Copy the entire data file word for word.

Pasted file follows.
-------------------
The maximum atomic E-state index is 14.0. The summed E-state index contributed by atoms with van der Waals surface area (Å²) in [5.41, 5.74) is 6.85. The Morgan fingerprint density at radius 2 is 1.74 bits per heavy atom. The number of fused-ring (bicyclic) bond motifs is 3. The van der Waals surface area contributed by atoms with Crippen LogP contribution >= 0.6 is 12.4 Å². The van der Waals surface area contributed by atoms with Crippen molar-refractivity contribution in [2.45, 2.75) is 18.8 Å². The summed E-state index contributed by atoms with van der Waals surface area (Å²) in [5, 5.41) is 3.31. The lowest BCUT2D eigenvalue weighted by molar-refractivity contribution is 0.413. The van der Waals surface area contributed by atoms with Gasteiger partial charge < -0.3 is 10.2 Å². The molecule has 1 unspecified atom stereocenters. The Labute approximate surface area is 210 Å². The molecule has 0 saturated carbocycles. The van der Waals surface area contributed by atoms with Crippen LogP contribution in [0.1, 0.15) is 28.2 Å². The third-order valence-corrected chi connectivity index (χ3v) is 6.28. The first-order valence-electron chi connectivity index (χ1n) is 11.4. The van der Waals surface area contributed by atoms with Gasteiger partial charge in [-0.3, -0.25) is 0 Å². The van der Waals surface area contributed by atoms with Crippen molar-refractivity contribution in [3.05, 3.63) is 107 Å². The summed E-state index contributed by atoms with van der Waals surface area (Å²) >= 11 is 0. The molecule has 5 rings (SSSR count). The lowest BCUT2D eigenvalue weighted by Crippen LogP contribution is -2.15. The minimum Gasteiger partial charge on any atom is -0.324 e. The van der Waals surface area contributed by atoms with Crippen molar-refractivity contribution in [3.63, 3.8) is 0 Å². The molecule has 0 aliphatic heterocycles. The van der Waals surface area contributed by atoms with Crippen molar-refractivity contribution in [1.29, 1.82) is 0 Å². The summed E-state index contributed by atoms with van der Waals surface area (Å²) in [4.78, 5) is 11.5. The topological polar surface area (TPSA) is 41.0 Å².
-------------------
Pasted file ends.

The maximum atomic E-state index is 14.0. The summed E-state index contributed by atoms with van der Waals surface area (Å²) in [5.41, 5.74) is 6.85. The Morgan fingerprint density at radius 2 is 1.74 bits per heavy atom. The number of fused-ring (bicyclic) bond motifs is 3. The van der Waals surface area contributed by atoms with Crippen LogP contribution >= 0.6 is 12.4 Å². The van der Waals surface area contributed by atoms with Crippen molar-refractivity contribution in [2.45, 2.75) is 18.8 Å². The summed E-state index contributed by atoms with van der Waals surface area (Å²) in [5, 5.41) is 3.31. The lowest BCUT2D eigenvalue weighted by molar-refractivity contribution is 0.413. The van der Waals surface area contributed by atoms with Gasteiger partial charge < -0.3 is 10.2 Å². The molecule has 1 unspecified atom stereocenters. The Labute approximate surface area is 210 Å². The molecule has 0 saturated carbocycles. The van der Waals surface area contributed by atoms with Crippen LogP contribution in [0.1, 0.15) is 28.2 Å². The third-order valence-corrected chi connectivity index (χ3v) is 6.28. The first-order valence-electron chi connectivity index (χ1n) is 11.4. The van der Waals surface area contributed by atoms with Gasteiger partial charge in [-0.3, -0.25) is 0 Å². The van der Waals surface area contributed by atoms with Crippen molar-refractivity contribution in [3.05, 3.63) is 107 Å². The summed E-state index contributed by atoms with van der Waals surface area (Å²) >= 11 is 0. The molecule has 5 rings (SSSR count). The lowest BCUT2D eigenvalue weighted by Crippen LogP contribution is -2.15. The minimum Gasteiger partial charge on any atom is -0.324 e. The van der Waals surface area contributed by atoms with Crippen molar-refractivity contribution in [3.63, 3.8) is 0 Å². The molecule has 0 aliphatic heterocycles. The van der Waals surface area contributed by atoms with Crippen molar-refractivity contribution in [1.29, 1.82) is 0 Å². The summed E-state index contributed by atoms with van der Waals surface area (Å²) in [4.78, 5) is 11.5. The topological polar surface area (TPSA) is 41.0 Å².